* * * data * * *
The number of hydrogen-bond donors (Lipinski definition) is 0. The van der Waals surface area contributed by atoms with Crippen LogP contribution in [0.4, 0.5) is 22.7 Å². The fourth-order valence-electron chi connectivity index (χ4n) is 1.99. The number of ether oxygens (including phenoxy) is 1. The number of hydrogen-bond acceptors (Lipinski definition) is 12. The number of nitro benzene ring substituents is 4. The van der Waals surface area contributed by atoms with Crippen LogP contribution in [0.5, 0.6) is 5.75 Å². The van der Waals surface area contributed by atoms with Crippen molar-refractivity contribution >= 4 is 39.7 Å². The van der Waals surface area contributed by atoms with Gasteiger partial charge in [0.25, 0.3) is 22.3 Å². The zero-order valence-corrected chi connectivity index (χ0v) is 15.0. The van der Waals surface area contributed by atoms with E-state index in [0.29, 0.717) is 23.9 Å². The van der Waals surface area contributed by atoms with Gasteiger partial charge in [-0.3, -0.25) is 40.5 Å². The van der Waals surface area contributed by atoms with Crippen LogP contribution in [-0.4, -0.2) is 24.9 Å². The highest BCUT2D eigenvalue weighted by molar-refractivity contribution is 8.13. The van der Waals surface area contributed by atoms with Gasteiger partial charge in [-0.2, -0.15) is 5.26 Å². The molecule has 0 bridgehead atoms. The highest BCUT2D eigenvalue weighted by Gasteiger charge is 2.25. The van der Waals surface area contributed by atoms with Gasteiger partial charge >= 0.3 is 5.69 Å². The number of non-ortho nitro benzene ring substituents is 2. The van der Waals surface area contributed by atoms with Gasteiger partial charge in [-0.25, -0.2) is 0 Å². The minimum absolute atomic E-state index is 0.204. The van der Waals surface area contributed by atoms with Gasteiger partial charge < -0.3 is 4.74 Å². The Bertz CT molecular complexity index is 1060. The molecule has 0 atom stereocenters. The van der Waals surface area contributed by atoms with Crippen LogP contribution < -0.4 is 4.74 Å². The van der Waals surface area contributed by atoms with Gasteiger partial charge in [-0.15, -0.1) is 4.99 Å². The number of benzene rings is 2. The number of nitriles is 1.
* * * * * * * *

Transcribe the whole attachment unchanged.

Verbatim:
The number of hydrogen-bond donors (Lipinski definition) is 0. The van der Waals surface area contributed by atoms with Crippen LogP contribution in [0.4, 0.5) is 22.7 Å². The fourth-order valence-electron chi connectivity index (χ4n) is 1.99. The number of ether oxygens (including phenoxy) is 1. The number of hydrogen-bond acceptors (Lipinski definition) is 12. The number of nitro benzene ring substituents is 4. The van der Waals surface area contributed by atoms with Crippen LogP contribution in [0.5, 0.6) is 5.75 Å². The van der Waals surface area contributed by atoms with Crippen molar-refractivity contribution >= 4 is 39.7 Å². The van der Waals surface area contributed by atoms with Gasteiger partial charge in [0.25, 0.3) is 22.3 Å². The zero-order valence-corrected chi connectivity index (χ0v) is 15.0. The van der Waals surface area contributed by atoms with E-state index in [0.29, 0.717) is 23.9 Å². The van der Waals surface area contributed by atoms with Gasteiger partial charge in [-0.3, -0.25) is 40.5 Å². The van der Waals surface area contributed by atoms with Crippen LogP contribution in [-0.4, -0.2) is 24.9 Å². The highest BCUT2D eigenvalue weighted by molar-refractivity contribution is 8.13. The van der Waals surface area contributed by atoms with Gasteiger partial charge in [-0.2, -0.15) is 5.26 Å². The molecule has 0 bridgehead atoms. The highest BCUT2D eigenvalue weighted by Gasteiger charge is 2.25. The van der Waals surface area contributed by atoms with Gasteiger partial charge >= 0.3 is 5.69 Å². The number of non-ortho nitro benzene ring substituents is 2. The van der Waals surface area contributed by atoms with Gasteiger partial charge in [-0.25, -0.2) is 0 Å². The minimum absolute atomic E-state index is 0.204. The van der Waals surface area contributed by atoms with Gasteiger partial charge < -0.3 is 4.74 Å². The Bertz CT molecular complexity index is 1060. The molecule has 0 atom stereocenters. The van der Waals surface area contributed by atoms with Crippen LogP contribution < -0.4 is 4.74 Å². The van der Waals surface area contributed by atoms with Gasteiger partial charge in [-0.15, -0.1) is 4.99 Å². The number of benzene rings is 2. The number of nitriles is 1.